The majority of a divided Hamburg School Board voted Monday to send a four-mill tax increase for district improvements to the voters.
The vote was 4-1-1, with school board members Bryan Hollis voting against and Maggie Ware abstaining.
Though much of the brief discussion about the issue Monday was about including turf for the district’s football field and the possible construction of a soccer practice field in school improvements, the millage in question would be dedicated to a number of school infrastructure improvements included in a $6.1 million proposal Superintendent Tracy Streeter presented to the public in December.
The board had waited to vote on the matter because the members had expressed a desire to meet with their constituencies and discuss it.
Board member Suzanne Singleton said she’d hosted a meeting with members of the public in the Portland community and had a tour of the school and the suggested improvements there.
“They were ready to move ahead,” she said.
Board member Jim Wells said members of the public wanted to express an opinion about the matter at the polls.
“The ones I talked to wanted the decision to vote on it, for it to be on the ballot,” he said. “Our job is to decide what is on the ballot.”
Hollis said he was hesitant to ask for more money considering the district’s current positive fiscal position, saying, “We are educators of children, not hoarders of money.”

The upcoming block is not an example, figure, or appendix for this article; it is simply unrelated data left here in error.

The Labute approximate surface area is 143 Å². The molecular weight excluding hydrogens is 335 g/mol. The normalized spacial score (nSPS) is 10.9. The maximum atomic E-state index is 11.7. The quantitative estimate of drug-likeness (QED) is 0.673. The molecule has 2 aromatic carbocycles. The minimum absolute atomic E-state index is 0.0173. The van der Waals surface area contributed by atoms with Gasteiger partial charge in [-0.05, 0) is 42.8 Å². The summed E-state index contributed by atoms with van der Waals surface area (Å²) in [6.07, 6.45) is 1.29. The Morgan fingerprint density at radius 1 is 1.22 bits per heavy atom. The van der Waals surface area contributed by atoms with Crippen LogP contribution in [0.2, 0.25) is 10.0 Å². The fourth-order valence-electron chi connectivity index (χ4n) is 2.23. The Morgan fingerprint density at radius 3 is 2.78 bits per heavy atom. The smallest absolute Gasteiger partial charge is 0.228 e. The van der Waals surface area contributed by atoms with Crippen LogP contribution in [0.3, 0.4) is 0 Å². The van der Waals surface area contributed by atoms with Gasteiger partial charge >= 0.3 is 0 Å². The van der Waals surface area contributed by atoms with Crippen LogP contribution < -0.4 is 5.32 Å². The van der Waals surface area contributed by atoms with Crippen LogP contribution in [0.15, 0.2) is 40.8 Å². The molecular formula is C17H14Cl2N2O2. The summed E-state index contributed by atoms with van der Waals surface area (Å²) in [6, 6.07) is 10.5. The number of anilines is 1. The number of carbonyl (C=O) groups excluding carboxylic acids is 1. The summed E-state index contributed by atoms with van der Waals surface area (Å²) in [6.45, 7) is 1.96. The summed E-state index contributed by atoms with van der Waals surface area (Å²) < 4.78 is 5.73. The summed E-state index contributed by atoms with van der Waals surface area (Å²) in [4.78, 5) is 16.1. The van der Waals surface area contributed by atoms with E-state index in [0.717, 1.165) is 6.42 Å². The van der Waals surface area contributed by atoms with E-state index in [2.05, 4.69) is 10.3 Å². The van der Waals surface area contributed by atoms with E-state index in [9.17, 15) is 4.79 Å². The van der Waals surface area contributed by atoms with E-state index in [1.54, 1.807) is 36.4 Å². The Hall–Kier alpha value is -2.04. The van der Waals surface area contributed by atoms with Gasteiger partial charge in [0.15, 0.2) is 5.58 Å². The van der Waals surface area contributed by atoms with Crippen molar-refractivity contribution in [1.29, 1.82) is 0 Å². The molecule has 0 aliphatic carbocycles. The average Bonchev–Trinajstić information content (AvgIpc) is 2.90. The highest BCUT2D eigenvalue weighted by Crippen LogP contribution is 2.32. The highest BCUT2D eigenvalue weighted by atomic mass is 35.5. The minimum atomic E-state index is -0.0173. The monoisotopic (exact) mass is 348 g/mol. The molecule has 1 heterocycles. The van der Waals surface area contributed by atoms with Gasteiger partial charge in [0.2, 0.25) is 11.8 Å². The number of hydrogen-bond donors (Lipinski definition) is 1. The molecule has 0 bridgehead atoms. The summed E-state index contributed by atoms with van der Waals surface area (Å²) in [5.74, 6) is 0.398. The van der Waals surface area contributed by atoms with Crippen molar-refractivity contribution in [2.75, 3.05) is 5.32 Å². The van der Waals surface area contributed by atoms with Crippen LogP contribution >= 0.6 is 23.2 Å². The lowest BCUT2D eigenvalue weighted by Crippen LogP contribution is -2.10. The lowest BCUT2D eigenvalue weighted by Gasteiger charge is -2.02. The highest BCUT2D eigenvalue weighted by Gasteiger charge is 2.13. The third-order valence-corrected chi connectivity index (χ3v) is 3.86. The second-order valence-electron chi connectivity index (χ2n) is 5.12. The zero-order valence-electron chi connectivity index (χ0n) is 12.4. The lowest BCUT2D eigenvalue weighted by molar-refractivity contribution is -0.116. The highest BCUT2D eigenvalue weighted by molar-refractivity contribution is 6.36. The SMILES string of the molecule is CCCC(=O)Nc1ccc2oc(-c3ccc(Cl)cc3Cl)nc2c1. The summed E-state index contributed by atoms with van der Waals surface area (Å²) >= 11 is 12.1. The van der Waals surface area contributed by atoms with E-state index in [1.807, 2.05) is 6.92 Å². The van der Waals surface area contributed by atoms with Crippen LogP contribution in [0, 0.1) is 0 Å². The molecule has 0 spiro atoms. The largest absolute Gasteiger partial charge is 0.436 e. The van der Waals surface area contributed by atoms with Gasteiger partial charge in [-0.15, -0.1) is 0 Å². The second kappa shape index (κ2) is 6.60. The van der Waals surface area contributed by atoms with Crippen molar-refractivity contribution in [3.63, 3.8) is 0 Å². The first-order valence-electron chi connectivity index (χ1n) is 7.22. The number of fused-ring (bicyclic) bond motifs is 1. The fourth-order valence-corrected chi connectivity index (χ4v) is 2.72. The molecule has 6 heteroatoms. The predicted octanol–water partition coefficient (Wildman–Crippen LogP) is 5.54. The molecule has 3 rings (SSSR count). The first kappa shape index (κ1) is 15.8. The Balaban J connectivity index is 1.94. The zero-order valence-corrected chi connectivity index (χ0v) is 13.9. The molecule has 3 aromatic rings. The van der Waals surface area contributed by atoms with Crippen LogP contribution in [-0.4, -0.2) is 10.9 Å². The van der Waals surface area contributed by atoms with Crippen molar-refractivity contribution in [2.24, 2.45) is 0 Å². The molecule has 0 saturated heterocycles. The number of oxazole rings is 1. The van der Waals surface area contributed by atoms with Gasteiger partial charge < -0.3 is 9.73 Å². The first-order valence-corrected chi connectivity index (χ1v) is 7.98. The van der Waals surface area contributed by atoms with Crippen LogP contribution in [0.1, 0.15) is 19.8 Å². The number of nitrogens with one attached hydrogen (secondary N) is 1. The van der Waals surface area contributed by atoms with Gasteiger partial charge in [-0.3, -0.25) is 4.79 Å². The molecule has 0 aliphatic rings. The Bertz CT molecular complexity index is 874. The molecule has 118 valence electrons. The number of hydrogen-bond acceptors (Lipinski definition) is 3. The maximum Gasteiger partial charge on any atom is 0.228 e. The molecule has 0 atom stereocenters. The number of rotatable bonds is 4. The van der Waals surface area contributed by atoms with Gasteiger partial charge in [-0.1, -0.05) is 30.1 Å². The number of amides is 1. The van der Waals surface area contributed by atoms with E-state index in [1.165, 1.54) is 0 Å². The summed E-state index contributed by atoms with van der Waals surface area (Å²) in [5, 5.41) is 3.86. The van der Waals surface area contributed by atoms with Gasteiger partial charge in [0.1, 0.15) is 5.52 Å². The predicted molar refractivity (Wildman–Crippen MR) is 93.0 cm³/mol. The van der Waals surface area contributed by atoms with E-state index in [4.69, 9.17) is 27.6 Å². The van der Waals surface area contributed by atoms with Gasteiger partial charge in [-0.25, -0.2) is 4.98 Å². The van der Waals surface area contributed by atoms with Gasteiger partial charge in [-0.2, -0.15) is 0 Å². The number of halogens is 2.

“It is hard for me to ask for four mills when we have $5 million in the bank,” he said.
Wells ultimately made the motion to move forward with the request for four mills, which board member Mike Hartley seconded.
If a four-mill increase passes, a property owner whose property is appraised at $100,000 will pay $80 more in taxes. The increase would generate approximately $7.3 million.
The improvement projects discussed at the board’s December special meeting included:
•To connect the free-standing art room to the southern end of Hamburg High School, which would eliminate two portable classrooms and add three classrooms and bathrooms, and would help improve school security.
•To expand the HHS auditorium to 600 seats.
•To replace the heating and air conditioning system in the HHS cafeteria and kitchen.
•To drain an area in the front of HHS that currently retains water year-round.
•Remodeling bathrooms in the front and back halls at Hamburg Middle School.
•Adding air-conditioning to the four main dressing rooms in the gym at HMS.
•Remodeling the gym at Portland Elementary School.
•Replacing an old gas line at PES.
•Remodeling the bathrooms at the Noble Elementary School building.
•Connecting the Marilyn Chambers Building to the first grade end of Noble.
•Other needs discussed included adding plumbing and a training room to the district’s indoor facility, building a $1.15 million ballpark with soccer and baseball fields and refurbishing the HHS track.